# Can I use moments of a distribution to sample the distribution?

I notice in statistics/machine learning methods, a distribution is often approximated by a Gaussian, and then that Gaussian is used for sampling. They start by computing the first two moments of the distribution, and use those to estimate $$μ\mu$$ and $$σ2\sigma^2$$. Then they can sample from that Gaussian.

It seems to me the more moments I calculate, the better I ought to be able to approximate the distribution I wish to sample.

What if I calculate 3 moments…how can I use those to sample from the distribution? And can this be extended to N moments?

Three moments don’t determine a distributional form; if you choose a distribution-famiy with three parameters which relate to the first three population moments, you can do moment matching (“method of moments”) to estimate the three parameters and then generate values from such a distribution. There are many such distributions.

Sometimes even having all the moments isn’t sufficient to determine a distribution. If the moment generating function exists (in a neighborhood of 0) then it uniquely identifies a distribution (you could in principle do an inverse Laplace transform to obtain it).

[If some moments are not finite this would mean the mgf doesn’t exist, but there are also cases where all moments are finite but the mgf still doesn’t exist in a neighborhood of 0.]

Given there’s a choice of distributions, one might be tempted to consider a maximum entropy solution with the constraint on the first three moments, but there’s no distribution on the real line that attains it (since the resulting cubic in the exponent will be unbounded).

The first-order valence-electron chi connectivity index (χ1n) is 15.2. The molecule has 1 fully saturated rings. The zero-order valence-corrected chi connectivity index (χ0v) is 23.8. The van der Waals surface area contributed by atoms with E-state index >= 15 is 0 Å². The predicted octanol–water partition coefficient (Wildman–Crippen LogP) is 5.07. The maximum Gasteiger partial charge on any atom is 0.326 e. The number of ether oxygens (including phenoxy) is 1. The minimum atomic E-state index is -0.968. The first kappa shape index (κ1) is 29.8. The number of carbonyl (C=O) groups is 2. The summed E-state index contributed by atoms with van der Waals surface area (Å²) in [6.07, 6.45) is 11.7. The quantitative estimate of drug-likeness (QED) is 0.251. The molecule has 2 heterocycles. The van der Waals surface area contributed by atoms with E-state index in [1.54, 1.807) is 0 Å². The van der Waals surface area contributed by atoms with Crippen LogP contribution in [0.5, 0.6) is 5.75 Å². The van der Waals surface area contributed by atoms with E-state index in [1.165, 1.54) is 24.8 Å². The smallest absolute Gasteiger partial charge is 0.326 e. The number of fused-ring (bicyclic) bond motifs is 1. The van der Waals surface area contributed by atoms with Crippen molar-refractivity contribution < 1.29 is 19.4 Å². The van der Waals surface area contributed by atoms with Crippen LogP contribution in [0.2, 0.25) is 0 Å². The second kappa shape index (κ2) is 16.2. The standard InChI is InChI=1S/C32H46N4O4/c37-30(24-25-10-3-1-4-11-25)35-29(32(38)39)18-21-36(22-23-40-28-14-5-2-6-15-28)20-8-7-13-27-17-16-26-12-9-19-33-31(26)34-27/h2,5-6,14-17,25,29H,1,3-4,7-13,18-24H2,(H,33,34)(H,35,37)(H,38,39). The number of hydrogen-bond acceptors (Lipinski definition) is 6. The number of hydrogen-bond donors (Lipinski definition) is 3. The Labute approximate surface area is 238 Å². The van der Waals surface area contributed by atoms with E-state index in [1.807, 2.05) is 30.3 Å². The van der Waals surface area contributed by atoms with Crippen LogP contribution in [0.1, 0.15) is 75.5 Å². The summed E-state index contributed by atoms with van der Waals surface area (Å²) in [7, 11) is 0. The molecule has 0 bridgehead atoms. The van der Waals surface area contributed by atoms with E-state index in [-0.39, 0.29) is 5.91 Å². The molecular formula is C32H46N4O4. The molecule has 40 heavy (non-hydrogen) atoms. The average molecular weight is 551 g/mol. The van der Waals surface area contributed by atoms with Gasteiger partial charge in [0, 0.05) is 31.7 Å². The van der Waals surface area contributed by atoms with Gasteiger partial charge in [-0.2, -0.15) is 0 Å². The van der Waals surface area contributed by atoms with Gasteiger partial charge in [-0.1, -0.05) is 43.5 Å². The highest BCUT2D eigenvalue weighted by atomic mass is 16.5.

How the process would work for a specific choice of distribution

We can simplify the process of obtaining a distribution matching three moments by ignoring the mean and variance and working with a scaled third moment — the moment-skewness ($$γ1=μ3/μ3/22\gamma_1=\mu_3/\mu_2^{3/2}$$).

We can do this because having selected a distribution with the relevant skewness, we can then back out the desired mean and variance by scaling and shifting.

Let’s consider an example. Yesterday I created a large data set (which still happens to be in my R session) whose distribution I haven’t tried to calculate the functional form of (it’s a large set of values of the log of the sample variance of a Cauchy at n=10). We have the first three raw moments as
1.519, 3.597 and 11.479 respectively, or correspondingly a mean of 1.518, a standard deviation* of 1.136 and a skewness of 1.429 (so these are sample values from a large sample).

Formally, method of moments would attempt to match the raw moments, but the calculation is simpler if we start with the skewness (turning solving three equations in three unknowns into solving for one parameter at a time, a much simpler task).

* I am going to handwave away the distinction between using an n-denominator on the variance – as would correspond to formal method of moments – and an n-1 denominator and simply use sample calculations.

This skewness (~1.43) indicates we seek a distribution which is right-skew. I could choose, for example, a shifted lognormal distribution (three parameter lognormal, shape $$σ\sigma$$, scale $$μ\mu$$ and location-shift $$γ\gamma$$) with the same moments. Let’s begin by matching the skewness. The population skewness of a two parameter lognormal is:

$$γ1=(eσ2+2)√eσ2−1\gamma_1=(e^{\sigma ^{2}}\!\!+2){\sqrt {e^{\sigma ^{2}}\!\!-1}}$$